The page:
Blog series one and two discussed ‘individual’ and ‘team’ performance optimisation respectively. This blog, the third in this particular series, delves into how employers can execute strategy for performance optimisation, for both individual staff and teams.
Blog series one ended on the note that employers need to exploit the full potential the digital organisation offers to develop and use individual staff performance optimisation tools. Employers should desist from the blind application of the annual performance cycle and all its complexity. The traditional annual performance cycle can’t match the speed at which the value-chains of the digital organisation move at.
In a 24/7, fast moving organisation environment, after supervisors discuss and agree on the annual performance goals with their direct reports, there is likely to be one certainty: that at the end of the year, the goals will have mutated multiple times – the process and activities toward individual staff goal achievement, the anticipated vs. actual outcomes at year end shall at best become, a retrofitting exercise. Therefore, at year end, supervisors find themselves having first to reconstruct performance goals to fit current reality, before attempting to discuss year-end individual staff performance. In effect, retrofitting of the agreed goals is an acknowledgement by the supervisors that they gave their direct reports ’stupid’ performance goals.
The above is perfect ground for the escapists’ amongst employee ranks – it is a licence for escaping from performance reality, moreover, with the supervisor unable to do much to salvage the situation. I am sure that you have all conducted the so-called annual performance evaluation with your juniors and got away thinking – what was that about? For some strange reason, the goals the two of you agreed do not make sense at all.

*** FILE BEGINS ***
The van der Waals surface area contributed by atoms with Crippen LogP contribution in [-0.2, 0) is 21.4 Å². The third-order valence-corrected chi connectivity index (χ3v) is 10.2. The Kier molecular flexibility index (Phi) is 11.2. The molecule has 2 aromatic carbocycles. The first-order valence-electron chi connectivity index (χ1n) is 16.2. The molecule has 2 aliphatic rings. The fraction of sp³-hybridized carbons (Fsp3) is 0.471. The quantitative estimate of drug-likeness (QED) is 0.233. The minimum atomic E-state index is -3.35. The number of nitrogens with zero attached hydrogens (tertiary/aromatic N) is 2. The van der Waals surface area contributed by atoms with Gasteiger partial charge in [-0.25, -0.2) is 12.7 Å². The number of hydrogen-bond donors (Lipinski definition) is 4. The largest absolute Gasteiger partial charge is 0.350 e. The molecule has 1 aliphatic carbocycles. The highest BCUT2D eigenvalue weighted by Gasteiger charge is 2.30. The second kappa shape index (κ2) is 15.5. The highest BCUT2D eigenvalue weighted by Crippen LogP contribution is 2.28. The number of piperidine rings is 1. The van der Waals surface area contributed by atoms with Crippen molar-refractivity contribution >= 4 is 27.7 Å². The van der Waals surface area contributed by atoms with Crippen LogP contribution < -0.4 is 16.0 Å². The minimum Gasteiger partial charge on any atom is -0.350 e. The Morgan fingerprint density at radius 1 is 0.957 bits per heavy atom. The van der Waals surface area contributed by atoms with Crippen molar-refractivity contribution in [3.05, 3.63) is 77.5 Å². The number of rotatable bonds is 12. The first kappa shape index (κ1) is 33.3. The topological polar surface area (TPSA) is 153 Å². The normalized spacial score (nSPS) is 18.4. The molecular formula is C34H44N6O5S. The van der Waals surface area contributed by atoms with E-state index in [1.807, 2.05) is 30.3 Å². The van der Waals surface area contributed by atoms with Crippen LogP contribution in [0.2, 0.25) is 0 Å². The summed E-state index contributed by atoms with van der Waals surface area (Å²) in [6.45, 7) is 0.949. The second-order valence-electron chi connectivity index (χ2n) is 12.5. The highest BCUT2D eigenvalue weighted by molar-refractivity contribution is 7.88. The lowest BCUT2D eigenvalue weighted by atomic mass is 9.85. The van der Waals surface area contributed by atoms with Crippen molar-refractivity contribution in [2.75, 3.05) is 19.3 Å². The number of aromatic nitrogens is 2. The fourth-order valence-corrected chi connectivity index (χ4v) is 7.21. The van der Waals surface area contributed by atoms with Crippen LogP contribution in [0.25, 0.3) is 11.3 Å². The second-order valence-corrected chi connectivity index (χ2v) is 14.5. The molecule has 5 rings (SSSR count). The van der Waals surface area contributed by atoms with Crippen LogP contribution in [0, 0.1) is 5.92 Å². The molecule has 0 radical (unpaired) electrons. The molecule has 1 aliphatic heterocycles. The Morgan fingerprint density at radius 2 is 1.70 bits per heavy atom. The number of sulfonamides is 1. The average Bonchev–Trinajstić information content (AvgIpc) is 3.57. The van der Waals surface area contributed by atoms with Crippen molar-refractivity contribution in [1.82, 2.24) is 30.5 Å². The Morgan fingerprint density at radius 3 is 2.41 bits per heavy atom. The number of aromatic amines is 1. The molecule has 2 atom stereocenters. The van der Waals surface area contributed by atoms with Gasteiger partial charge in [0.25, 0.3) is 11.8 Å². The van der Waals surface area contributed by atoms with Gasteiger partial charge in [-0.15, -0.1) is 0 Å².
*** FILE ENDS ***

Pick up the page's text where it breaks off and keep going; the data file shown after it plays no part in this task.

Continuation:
On the other hand, blog series two ended on the note that ‘psychological safety’ as opposed to team skills diversity and intelligence, is the number one requirement for team performance optimisation. Of course, teams require a certain level of intelligence and skills diversity to function well; however, that is not the make or break of team productivity, it is ‘psychological safety’ – i.e. a group culture that the Harvard Business School professor Amy Edmondson defines as a ‘’shared belief held by members of a team that the team is safe for interpersonal risk-taking.’’ Psychological safety is ‘‘a sense of confidence that the team will not embarrass, reject or punish someone for speaking up,’’ Edmondson wrote in a study published in 1999. ‘‘It describes a team climate characterised by interpersonal trust and mutual respect in which people are comfortable being themselves.’’
HR practitioners grappling with subtle, yet critical ‘people and culture’ matters at the modern organisation, are yet to understand fully the implications of ‘psychological safety’ on the productivity of teams. Similar to individual staff performance and the annual performance appraisal, team performance optimisation has been approached from the orthodox lens of the diversity of skills and intelligence of the team. While some of the skills we look for in teams, like ‘relating well to strangers’, allude to certain elements of ‘psychological safety’, it is not in itself enough to assume the existence of ‘psychological safety’ in teams. HR practitioners and other managers at organisations have paid leap service to the subject of ‘psychological safety’; yet it is fundamental to team performance optimisation. A quick litmus test for us all is asking ourselves the question:
‘How many of us would have, in the most direct terms, considered ‘psychological safety’ a key determinant of team productivity?
Now that we know some of the factors that influence performance optimisation for both individual staff and teams, let us turn our attention to exploring the strategy for executing such optimisation in this era of the digital organisation:
How do we define and execute effective performance optimisation strategies?
- Take stock of what your organisation is currently doing re.: staff performance optimisation – it is likely that your company still uses the dreaded and ineffective annual performance appraisal